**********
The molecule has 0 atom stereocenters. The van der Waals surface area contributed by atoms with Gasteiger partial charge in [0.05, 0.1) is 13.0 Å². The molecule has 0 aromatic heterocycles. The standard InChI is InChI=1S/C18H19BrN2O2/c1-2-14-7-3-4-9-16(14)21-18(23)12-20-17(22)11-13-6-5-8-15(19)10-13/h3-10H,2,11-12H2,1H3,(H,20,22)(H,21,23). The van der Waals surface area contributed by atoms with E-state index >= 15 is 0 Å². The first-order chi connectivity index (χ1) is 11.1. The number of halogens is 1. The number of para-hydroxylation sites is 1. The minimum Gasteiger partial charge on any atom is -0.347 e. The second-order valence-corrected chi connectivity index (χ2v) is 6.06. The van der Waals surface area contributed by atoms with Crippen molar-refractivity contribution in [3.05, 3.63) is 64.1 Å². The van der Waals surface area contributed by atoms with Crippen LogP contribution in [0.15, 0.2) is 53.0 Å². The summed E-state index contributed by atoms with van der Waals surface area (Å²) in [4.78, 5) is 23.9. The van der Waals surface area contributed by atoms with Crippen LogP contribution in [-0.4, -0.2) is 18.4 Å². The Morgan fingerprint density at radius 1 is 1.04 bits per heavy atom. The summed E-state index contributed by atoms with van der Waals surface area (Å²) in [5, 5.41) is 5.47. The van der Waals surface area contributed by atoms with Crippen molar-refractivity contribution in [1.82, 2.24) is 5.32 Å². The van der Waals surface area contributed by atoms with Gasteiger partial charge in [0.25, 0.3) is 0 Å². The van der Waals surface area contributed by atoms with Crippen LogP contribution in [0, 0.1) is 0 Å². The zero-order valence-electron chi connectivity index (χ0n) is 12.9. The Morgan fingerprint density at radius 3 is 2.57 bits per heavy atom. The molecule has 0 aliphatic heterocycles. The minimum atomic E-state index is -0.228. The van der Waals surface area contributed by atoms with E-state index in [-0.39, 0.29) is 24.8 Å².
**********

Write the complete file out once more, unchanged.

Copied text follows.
The molecule has 0 atom stereocenters. The van der Waals surface area contributed by atoms with Gasteiger partial charge in [0.05, 0.1) is 13.0 Å². The molecule has 0 aromatic heterocycles. The standard InChI is InChI=1S/C18H19BrN2O2/c1-2-14-7-3-4-9-16(14)21-18(23)12-20-17(22)11-13-6-5-8-15(19)10-13/h3-10H,2,11-12H2,1H3,(H,20,22)(H,21,23). The van der Waals surface area contributed by atoms with E-state index >= 15 is 0 Å². The first-order chi connectivity index (χ1) is 11.1. The number of halogens is 1. The number of para-hydroxylation sites is 1. The minimum Gasteiger partial charge on any atom is -0.347 e. The second-order valence-corrected chi connectivity index (χ2v) is 6.06. The van der Waals surface area contributed by atoms with Crippen molar-refractivity contribution in [3.05, 3.63) is 64.1 Å². The van der Waals surface area contributed by atoms with Crippen LogP contribution in [0.15, 0.2) is 53.0 Å². The summed E-state index contributed by atoms with van der Waals surface area (Å²) in [4.78, 5) is 23.9. The van der Waals surface area contributed by atoms with Crippen LogP contribution in [-0.4, -0.2) is 18.4 Å². The Morgan fingerprint density at radius 1 is 1.04 bits per heavy atom. The summed E-state index contributed by atoms with van der Waals surface area (Å²) in [5, 5.41) is 5.47. The van der Waals surface area contributed by atoms with Crippen molar-refractivity contribution in [1.82, 2.24) is 5.32 Å². The van der Waals surface area contributed by atoms with Gasteiger partial charge in [0.25, 0.3) is 0 Å². The van der Waals surface area contributed by atoms with Crippen LogP contribution in [0, 0.1) is 0 Å². The zero-order valence-electron chi connectivity index (χ0n) is 12.9. The Morgan fingerprint density at radius 3 is 2.57 bits per heavy atom. The molecule has 0 aliphatic heterocycles. The minimum atomic E-state index is -0.228. The van der Waals surface area contributed by atoms with E-state index in [-0.39, 0.29) is 24.8 Å².